The workman after taking a drag on his cigarette replied that his hole was fine and he just couldn’t bear to dig it elsewhere. The song concludes with the workman noting with quiet satisfaction that the hole is now gone; the ground is smooth and beneath it is the bloke in the bowler hat!

The whole story is brilliantly told by Bernard Cribbins in well under two minutes.

Noel Coward, a connoisseur if there ever was one of the comic song, chose,’Hole In The Ground’ as one of his ‘Desert Island Discs’. It has also been suggested that the Count Basie Band heard the song when touring the UK and became great fans.

Rudge and Dicks:

Myles Rudge (1926 – 2007) was an all purpose post-war entertainment professional having worked as an actor and scriptwriter for radio and TV. He had a particularly productive working relationship with Kenneth Williams.

His only other hit song with Dicks was the children’s song, ‘A Windmill In Old Amsterdam’ which is not recommended for listening by anyone over the age of 5.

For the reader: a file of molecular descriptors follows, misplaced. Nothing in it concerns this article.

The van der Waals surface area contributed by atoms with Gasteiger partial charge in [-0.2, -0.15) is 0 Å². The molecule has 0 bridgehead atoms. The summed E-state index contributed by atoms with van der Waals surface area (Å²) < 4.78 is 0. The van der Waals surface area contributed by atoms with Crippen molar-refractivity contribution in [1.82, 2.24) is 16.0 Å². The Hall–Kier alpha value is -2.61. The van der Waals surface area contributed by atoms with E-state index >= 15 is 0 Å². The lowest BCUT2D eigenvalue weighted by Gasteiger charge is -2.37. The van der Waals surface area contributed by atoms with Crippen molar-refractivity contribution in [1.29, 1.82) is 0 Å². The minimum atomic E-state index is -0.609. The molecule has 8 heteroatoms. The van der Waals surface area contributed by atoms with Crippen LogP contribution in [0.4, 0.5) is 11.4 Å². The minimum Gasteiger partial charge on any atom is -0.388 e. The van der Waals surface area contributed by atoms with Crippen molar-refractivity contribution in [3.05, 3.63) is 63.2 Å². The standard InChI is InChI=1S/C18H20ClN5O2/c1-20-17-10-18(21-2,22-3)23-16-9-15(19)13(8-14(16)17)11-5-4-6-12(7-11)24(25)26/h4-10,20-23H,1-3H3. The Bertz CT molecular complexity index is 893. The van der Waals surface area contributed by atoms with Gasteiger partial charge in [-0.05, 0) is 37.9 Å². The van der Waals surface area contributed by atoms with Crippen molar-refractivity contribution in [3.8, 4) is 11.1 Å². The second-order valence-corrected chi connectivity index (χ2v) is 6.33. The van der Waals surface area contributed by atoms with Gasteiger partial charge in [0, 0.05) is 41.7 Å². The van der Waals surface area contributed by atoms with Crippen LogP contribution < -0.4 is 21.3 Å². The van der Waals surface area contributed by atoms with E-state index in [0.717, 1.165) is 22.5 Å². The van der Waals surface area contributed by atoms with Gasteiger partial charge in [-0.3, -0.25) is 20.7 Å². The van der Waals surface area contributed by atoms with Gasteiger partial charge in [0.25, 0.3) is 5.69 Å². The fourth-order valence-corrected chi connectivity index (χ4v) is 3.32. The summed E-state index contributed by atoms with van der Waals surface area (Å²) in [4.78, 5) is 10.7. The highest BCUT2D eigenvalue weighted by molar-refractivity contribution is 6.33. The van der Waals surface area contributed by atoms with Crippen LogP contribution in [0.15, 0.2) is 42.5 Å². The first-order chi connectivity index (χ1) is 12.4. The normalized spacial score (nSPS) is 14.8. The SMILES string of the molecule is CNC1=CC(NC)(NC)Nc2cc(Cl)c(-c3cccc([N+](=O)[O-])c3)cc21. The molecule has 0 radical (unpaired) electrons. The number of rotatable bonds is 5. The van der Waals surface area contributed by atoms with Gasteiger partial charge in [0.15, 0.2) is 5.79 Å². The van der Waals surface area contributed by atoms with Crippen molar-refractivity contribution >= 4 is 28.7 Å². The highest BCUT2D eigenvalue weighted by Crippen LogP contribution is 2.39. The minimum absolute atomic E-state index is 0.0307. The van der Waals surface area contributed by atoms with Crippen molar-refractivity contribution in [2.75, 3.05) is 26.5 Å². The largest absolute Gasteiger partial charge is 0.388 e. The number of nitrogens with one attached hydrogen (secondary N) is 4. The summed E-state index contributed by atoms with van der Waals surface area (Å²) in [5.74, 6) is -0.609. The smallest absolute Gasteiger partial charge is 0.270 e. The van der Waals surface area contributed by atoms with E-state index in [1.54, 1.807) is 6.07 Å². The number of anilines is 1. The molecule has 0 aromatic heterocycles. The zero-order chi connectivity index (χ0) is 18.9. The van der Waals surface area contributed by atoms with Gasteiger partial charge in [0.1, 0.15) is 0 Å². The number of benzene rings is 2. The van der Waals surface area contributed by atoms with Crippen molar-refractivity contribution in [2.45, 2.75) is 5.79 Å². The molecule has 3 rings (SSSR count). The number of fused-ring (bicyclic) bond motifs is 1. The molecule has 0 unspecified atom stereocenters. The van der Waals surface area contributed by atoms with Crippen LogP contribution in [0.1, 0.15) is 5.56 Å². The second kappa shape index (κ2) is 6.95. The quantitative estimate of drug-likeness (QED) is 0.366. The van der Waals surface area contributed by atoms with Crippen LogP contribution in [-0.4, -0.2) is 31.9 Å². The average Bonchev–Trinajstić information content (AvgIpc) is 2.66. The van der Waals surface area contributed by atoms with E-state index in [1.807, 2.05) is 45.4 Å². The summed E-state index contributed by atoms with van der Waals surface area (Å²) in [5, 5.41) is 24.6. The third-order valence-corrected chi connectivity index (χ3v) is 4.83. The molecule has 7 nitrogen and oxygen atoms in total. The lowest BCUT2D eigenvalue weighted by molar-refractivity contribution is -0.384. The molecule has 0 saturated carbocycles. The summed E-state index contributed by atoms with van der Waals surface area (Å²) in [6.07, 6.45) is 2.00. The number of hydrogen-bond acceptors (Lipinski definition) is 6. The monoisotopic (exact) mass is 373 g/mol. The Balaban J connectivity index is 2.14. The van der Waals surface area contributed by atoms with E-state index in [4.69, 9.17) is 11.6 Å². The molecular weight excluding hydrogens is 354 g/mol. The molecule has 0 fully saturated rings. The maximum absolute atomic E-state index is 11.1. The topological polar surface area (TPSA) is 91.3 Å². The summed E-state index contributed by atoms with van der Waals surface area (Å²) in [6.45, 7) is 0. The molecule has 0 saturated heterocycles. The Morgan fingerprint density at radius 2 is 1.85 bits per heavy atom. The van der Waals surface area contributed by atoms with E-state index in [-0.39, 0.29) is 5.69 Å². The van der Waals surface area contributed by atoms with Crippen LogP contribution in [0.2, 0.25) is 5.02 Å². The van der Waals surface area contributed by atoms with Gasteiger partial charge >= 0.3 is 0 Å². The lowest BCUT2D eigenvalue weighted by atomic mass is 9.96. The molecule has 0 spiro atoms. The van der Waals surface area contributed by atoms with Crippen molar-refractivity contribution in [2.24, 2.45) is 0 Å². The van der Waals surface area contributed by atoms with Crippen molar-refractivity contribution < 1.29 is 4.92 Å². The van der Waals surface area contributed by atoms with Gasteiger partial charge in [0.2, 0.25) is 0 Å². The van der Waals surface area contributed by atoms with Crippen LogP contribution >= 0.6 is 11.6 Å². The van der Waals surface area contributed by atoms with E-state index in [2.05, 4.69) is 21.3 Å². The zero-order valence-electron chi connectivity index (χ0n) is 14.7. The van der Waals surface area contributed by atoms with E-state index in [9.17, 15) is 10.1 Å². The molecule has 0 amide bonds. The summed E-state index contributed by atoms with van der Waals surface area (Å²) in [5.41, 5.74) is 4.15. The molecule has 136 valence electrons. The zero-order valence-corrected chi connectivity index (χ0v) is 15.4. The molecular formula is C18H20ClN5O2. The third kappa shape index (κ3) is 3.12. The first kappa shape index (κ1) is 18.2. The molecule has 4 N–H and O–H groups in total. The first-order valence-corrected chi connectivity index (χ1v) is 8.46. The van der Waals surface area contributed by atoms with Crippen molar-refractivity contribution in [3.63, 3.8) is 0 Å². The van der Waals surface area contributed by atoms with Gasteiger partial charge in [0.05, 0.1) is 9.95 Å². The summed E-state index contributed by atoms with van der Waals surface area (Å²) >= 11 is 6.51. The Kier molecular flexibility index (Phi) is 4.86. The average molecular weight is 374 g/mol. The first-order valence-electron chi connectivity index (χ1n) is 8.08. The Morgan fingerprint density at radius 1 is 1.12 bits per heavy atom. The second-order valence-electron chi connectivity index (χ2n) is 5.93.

Ted Dicks (1928 – 2012) had an art school and theatre background. In addition to his work with Rudge he wrote film and TV theme songs. The most notable of these was for the cult children’s TV series, ‘Catweazle’ – another beloved baby boomer classic!

Bernard Cribbins has now attained the BAFTA clutching status of,’national treasure’ in British life. On TV he has appeared in everything from, ‘Dr Who’ to, ‘The Wombles’ and, ‘Jackanory’.

On film apart from three of the Carry On series he has appeared in two classic comedies with Peter Sellers, ‘Two Way Stretch’ and, ‘The Wrong Arm Of The Law’.

He also had a key role as Perks the railway station assistant in Lionel Jeffries’ family film masterpiece, ‘The Railway Children’. His name in any list of credits is a very welcome sign and a virtual guarantee of pleasure.